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6 Types of Medications That Can Harm Your Kidneys

Dozens of common drugs can cause damage if you’re not careful

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Most prescription drugs are excreted by the kidneys. So are many of the medications you buy over the counter. Whether or not you have decreased kidney function, it’s important to speak with your doctors and pharmacist about what medications you’re taking, how much you’re taking and how often you’re taking them. Doses may have to be adjusted to prevent adverse effects, toxicity and increased damage to your kidneys.

Steven Coca, associate professor of medicine and a nephrologist at the Icahn School of Medicine at Mount Sinai in New York, says you should know your estimated glomerular filtration rate (eGFR), the primary measurement of kidney function, and your urine albumin to creatinine ratio (UACR), a marker of kidney damage. Your eGFR will show up any time your doctor orders standard blood work, which is usually covered by insurance. It’s part of the most basic generic lab work you can get.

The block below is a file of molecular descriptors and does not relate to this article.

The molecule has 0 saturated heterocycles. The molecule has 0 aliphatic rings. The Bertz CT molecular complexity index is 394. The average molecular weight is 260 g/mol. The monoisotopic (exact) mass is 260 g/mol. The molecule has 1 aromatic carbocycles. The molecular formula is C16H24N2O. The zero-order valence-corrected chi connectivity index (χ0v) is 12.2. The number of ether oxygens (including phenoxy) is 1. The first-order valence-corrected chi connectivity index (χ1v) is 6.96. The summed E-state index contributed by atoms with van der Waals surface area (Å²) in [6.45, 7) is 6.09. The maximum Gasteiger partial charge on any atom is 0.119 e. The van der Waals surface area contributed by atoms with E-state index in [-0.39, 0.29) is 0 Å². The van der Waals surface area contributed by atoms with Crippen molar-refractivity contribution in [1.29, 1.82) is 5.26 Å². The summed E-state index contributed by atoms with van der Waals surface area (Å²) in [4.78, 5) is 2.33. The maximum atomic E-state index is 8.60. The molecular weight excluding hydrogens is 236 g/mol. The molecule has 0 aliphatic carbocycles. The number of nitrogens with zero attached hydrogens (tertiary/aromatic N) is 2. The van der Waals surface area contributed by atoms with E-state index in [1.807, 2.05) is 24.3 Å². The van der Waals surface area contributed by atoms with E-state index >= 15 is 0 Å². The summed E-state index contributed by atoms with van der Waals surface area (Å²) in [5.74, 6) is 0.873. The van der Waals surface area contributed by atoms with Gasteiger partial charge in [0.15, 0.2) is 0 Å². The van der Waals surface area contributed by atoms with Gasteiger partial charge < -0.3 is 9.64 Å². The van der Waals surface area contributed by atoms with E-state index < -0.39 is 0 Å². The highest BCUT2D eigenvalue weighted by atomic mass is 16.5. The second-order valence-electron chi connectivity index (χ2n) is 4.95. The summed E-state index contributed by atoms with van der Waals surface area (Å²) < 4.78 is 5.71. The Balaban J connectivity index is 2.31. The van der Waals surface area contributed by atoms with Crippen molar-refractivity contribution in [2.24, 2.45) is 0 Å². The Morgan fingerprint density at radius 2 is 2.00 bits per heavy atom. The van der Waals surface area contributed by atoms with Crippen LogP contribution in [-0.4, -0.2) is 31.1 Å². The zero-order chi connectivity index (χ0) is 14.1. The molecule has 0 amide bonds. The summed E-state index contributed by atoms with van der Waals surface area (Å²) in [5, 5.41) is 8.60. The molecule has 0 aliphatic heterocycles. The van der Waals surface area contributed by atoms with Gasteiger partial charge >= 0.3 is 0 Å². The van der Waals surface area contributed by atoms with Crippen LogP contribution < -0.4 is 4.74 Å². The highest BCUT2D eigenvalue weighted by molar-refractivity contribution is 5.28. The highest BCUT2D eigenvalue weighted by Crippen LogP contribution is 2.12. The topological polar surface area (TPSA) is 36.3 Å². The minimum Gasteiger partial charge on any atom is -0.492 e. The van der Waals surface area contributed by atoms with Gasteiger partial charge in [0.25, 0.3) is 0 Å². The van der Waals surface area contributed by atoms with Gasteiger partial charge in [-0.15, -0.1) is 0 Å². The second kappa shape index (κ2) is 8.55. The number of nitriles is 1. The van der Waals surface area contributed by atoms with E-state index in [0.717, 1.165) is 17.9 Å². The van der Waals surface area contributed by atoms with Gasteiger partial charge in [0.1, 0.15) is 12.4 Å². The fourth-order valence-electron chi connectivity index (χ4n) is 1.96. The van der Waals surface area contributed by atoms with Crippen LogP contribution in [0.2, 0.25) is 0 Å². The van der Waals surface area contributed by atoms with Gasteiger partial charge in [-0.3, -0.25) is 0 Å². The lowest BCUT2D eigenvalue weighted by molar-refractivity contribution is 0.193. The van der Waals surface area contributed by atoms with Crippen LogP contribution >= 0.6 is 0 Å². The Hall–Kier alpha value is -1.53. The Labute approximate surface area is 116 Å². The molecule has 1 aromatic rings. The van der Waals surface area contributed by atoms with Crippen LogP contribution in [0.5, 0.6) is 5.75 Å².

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Your UACR test, also usually covered by insurance, at least in part, indicates the level of protein in your urine and is normally given once a year to monitor kidney damage for those with kidney disease. The UACR also monitors the kidneys for patients who’ve had type 1 diabetes for five years or more and for patients with type 2 diabetes.  

“You ought to know these numbers because chronic kidney disease is one of the strongest risk factors for cardiovascular disease and because many medications that are taken by older people are cleared by the kidneys and can, in some cases, cause harm or worsen preexisting kidney disease,” he says.

People who are most vulnerable for medication-induced adverse kidney events include those 65 and older, those with underlying kidney disease, people who are dehydrated, patients with low blood pressure, and those who have comorbid conditions such as diabetes, heart disease or have had heart surgery or transplantation, says Karthik Ramani, a nephrologist at Michigan Medicine at the University of Michigan.